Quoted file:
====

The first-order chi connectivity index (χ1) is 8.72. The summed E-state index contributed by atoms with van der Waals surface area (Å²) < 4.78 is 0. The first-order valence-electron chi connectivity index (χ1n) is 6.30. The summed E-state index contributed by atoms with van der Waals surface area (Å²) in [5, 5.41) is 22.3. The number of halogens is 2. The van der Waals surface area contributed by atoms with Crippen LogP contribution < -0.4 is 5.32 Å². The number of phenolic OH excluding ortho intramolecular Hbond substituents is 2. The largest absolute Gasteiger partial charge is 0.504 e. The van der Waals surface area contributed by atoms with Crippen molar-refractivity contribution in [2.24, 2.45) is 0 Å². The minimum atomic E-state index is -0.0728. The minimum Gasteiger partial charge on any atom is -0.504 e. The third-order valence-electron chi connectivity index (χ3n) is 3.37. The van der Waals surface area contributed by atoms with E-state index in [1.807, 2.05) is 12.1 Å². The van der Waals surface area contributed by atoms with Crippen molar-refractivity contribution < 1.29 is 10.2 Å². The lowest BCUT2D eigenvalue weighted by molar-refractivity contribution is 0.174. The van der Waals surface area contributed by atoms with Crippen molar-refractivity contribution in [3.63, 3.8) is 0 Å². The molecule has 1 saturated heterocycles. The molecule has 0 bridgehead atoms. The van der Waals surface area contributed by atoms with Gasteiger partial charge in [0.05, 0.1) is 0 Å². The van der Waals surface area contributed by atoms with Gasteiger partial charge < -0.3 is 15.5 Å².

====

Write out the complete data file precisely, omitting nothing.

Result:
The first-order chi connectivity index (χ1) is 8.72. The summed E-state index contributed by atoms with van der Waals surface area (Å²) < 4.78 is 0. The first-order valence-electron chi connectivity index (χ1n) is 6.30. The summed E-state index contributed by atoms with van der Waals surface area (Å²) in [5, 5.41) is 22.3. The number of halogens is 2. The van der Waals surface area contributed by atoms with Crippen LogP contribution < -0.4 is 5.32 Å². The number of phenolic OH excluding ortho intramolecular Hbond substituents is 2. The largest absolute Gasteiger partial charge is 0.504 e. The van der Waals surface area contributed by atoms with Crippen molar-refractivity contribution in [2.24, 2.45) is 0 Å². The minimum atomic E-state index is -0.0728. The minimum Gasteiger partial charge on any atom is -0.504 e. The third-order valence-electron chi connectivity index (χ3n) is 3.37. The van der Waals surface area contributed by atoms with E-state index in [1.807, 2.05) is 12.1 Å². The van der Waals surface area contributed by atoms with Crippen molar-refractivity contribution < 1.29 is 10.2 Å². The lowest BCUT2D eigenvalue weighted by molar-refractivity contribution is 0.174. The van der Waals surface area contributed by atoms with Crippen molar-refractivity contribution in [3.63, 3.8) is 0 Å². The molecule has 1 saturated heterocycles. The molecule has 0 bridgehead atoms. The van der Waals surface area contributed by atoms with Gasteiger partial charge in [0.05, 0.1) is 0 Å². The van der Waals surface area contributed by atoms with Gasteiger partial charge < -0.3 is 15.5 Å².